|Population:||137,723 (2005)Ranked 25th|
(1,307 sq.mi.) Ranked 13th
|Number of municipalities:||23|
|Number of communities:||3|
|Postal codes:||42x xx|
|Licence plate code:||ΤΚ|
|ISO 3166-2 code:||GR-44|
The Trikala Prefecture (Greek: Νομός Τρικάλων) is a prefecture in northwestern Thessaly, Greece; its capital is the city of Trikala. The prefecture was created in 1881. Karditsa Prefecture was separated in 1947. The prefecture includes the town of Kalambaka and the Meteora monastery complex.
|Map||Municipality||YPES code||Seat (if different)||Postal code||Area Number||N.|
|Megala Kalyvia||4812||420 30||24310-43||12|
|Trikala||4822||421 00||24310-2 through 4||1|
|Community||YPES code||Seat (if different)||Postal code||Area Number||N.|
|Neraida||4814||420 37||24340-3 and -7||26|
Trikala prefecture has two provinces, named Trikala and Kalampaka, after the two largest towns.
Note: Provinces no longer hold any legal status in Greece.
Its geography includes the Thessalian Plain to the south and east with a maximum elevation of 100 m, and it also includes a valley to the north. The Pindus mountain range dominates the western part, with forested terrain in the westcentral part. The northern part is also mountainous and made up of forests and barren lands, with its mountains incorporating Chasia and Antichasia ; and to the northeast the steep terrain continues. Its major river, the Pineios, flows to the south, while several other rivers flow to the south and northeast, centrally and to the northwest along with the Via Egnatia and the GR-6.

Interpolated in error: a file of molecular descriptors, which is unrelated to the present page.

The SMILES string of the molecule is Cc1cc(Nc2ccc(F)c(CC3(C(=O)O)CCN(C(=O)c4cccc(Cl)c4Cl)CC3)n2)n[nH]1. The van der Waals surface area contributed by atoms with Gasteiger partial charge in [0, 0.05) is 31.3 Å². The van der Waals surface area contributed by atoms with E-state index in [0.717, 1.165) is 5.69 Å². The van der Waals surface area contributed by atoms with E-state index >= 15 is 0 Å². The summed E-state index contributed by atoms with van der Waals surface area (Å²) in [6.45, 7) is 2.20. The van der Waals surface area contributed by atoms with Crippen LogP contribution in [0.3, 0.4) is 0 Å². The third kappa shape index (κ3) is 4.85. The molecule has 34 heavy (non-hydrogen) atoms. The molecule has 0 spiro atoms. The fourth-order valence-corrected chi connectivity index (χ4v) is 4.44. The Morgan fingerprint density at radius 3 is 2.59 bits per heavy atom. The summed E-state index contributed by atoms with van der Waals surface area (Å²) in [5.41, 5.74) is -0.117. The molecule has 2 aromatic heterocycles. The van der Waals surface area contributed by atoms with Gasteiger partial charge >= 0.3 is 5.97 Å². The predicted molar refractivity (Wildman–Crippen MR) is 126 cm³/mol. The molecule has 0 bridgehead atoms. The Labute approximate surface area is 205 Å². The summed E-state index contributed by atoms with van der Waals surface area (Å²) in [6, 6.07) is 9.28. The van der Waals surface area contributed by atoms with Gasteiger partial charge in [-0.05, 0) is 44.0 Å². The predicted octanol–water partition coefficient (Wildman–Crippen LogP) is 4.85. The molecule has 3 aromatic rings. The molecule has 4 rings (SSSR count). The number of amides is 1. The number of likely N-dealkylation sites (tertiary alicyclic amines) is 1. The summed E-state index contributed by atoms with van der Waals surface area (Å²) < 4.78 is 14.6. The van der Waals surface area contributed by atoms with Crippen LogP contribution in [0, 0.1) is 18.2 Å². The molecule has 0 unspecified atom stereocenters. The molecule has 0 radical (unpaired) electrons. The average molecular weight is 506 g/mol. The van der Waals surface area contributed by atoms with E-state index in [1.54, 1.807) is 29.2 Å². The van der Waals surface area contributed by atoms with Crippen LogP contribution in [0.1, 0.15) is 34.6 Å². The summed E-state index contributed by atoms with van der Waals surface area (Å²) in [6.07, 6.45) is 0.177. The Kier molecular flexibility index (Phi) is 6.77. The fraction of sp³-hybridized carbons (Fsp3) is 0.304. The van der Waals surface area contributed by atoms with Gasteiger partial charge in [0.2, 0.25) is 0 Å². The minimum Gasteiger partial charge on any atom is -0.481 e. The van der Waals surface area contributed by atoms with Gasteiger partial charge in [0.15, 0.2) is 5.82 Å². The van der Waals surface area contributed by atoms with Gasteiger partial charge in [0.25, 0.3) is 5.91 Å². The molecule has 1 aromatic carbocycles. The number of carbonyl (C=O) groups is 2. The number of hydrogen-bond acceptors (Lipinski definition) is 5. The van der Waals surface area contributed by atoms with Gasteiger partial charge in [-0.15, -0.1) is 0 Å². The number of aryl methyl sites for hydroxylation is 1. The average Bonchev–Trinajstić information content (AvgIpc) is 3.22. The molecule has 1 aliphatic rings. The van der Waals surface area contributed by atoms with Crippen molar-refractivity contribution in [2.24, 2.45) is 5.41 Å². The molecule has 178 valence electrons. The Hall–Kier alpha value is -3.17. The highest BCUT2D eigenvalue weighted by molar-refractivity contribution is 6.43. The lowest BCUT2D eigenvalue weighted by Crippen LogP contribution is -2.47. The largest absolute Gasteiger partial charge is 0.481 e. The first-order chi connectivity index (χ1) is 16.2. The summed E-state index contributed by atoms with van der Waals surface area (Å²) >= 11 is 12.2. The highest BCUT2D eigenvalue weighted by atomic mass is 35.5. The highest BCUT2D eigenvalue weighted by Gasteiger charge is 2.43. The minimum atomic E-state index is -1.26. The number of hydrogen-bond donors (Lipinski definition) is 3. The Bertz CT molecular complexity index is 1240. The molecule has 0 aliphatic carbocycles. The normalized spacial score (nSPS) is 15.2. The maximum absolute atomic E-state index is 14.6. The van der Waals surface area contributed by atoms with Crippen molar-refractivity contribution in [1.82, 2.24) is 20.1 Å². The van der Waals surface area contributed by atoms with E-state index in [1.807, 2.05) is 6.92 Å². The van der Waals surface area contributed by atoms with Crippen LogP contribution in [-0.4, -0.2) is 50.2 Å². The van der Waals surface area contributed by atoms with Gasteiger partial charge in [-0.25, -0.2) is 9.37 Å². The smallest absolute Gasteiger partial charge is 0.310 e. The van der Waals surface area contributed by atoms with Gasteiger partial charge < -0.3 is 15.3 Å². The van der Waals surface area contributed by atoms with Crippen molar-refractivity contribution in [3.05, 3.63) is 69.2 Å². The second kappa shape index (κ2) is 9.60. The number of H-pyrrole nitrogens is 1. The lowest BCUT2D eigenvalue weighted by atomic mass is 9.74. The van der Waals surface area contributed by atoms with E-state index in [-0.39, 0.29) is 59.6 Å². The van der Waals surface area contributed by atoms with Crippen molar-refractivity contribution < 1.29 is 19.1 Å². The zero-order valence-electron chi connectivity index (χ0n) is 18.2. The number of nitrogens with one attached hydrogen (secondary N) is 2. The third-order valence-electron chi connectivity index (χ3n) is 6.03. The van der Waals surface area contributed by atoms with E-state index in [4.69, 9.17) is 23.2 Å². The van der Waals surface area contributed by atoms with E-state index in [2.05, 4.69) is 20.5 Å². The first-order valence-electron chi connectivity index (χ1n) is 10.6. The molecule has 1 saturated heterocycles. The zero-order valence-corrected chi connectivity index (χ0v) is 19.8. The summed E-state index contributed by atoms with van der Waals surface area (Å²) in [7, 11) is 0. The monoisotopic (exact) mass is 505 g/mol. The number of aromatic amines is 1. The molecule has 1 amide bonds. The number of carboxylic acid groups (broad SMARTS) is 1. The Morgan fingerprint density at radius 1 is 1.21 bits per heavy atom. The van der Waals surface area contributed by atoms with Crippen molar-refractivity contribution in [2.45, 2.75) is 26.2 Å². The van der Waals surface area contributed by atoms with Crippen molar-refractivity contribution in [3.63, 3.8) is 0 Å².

Its climate is mainly of Mediterranean character, with hot summers and cold winters, along with temperate climate conditions by the mountains. The temperate climate dominates the westcentral portion, and winter is dominant in the mountains to the west and north.
The area around the modern Trikala Prefecture was first with Thessaly, later moving to Macedonian rule, and subsequently run by the Romans, the Byzantines, the Wallachians and lastly the Ottoman Turks. Trikala was known as "Tırhala" for Turks and a sanjak center in Yanya eyalet. During their rule, the area was affected by the Greek War of Independence of 1821, lost an earlier struggle, and continued its Turkish rule until the liberation of Thessaly of 1881. Several villages were relocated to remain hidden from the Turks, and the area was finally incorporated into Greece after the liberation. The prefecture was occupied by Ottomans during Greco-Turkish War (1897). It was created and included Karditsa until 1947 ; its economy and agricutlure boomed but its standard of living was somewhat lower than that of Athens.
Electricity and radio arrived in the city in the 1930s. After World War II and the Greek Civil War, a number of structures were rebuilt ; the prefecture saw a small growth in the 1950s and the 1960s, but growth slowed due to emigration. The villages saw their roads paved, their homes furnished with electricity, and improved motor transport and communication added. Television arrived in the 1970s, and as late as the 1980s for the rural portion. In the 1980s, the Trikala Bypass was opened and between 1998 and 2006, the Via Egnatia was under construction with tunnels and bridges ; the first section was opened in 2002, and the final section in 2006.
The agriculture of the area is famous, and produces a part of the country's production also in export. Its well-known production includes fruit and vegetables, cotton, olives, cattle and other foodstuffs.
There are a number of highways and the main railway from Volos to Meteora crosses Thessaly. The region is directly linked to the rest of Europe through International Airport of Central Greece located in Nea Anchialos in a small distance from Trikala.
|Europe | Greece | Thessaly|
|Karditsa | Larissa | Magnesia | Trikala|